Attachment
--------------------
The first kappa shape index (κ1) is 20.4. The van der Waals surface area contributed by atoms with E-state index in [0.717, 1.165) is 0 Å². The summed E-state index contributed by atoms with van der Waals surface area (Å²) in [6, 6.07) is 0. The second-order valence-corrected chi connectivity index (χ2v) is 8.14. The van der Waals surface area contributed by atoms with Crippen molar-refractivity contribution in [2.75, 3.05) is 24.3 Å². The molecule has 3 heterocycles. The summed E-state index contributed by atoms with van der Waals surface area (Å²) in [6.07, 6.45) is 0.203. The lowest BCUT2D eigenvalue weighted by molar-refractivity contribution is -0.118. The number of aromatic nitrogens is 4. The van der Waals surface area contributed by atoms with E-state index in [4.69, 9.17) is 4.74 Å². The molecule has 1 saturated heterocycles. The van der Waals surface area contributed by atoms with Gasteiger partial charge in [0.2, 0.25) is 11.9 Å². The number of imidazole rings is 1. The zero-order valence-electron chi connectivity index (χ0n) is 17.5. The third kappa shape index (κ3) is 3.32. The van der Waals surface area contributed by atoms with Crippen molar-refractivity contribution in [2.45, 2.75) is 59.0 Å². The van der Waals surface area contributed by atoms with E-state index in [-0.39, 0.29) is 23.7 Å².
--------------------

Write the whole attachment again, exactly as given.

The first kappa shape index (κ1) is 20.4. The van der Waals surface area contributed by atoms with E-state index in [0.717, 1.165) is 0 Å². The summed E-state index contributed by atoms with van der Waals surface area (Å²) in [6, 6.07) is 0. The second-order valence-corrected chi connectivity index (χ2v) is 8.14. The van der Waals surface area contributed by atoms with Crippen molar-refractivity contribution in [2.75, 3.05) is 24.3 Å². The molecule has 3 heterocycles. The summed E-state index contributed by atoms with van der Waals surface area (Å²) in [6.07, 6.45) is 0.203. The lowest BCUT2D eigenvalue weighted by molar-refractivity contribution is -0.118. The number of aromatic nitrogens is 4. The van der Waals surface area contributed by atoms with E-state index in [4.69, 9.17) is 4.74 Å². The molecule has 1 saturated heterocycles. The van der Waals surface area contributed by atoms with Gasteiger partial charge in [0.2, 0.25) is 11.9 Å². The number of imidazole rings is 1. The zero-order valence-electron chi connectivity index (χ0n) is 17.5. The third kappa shape index (κ3) is 3.32. The van der Waals surface area contributed by atoms with Crippen molar-refractivity contribution in [2.45, 2.75) is 59.0 Å². The van der Waals surface area contributed by atoms with E-state index in [-0.39, 0.29) is 23.7 Å².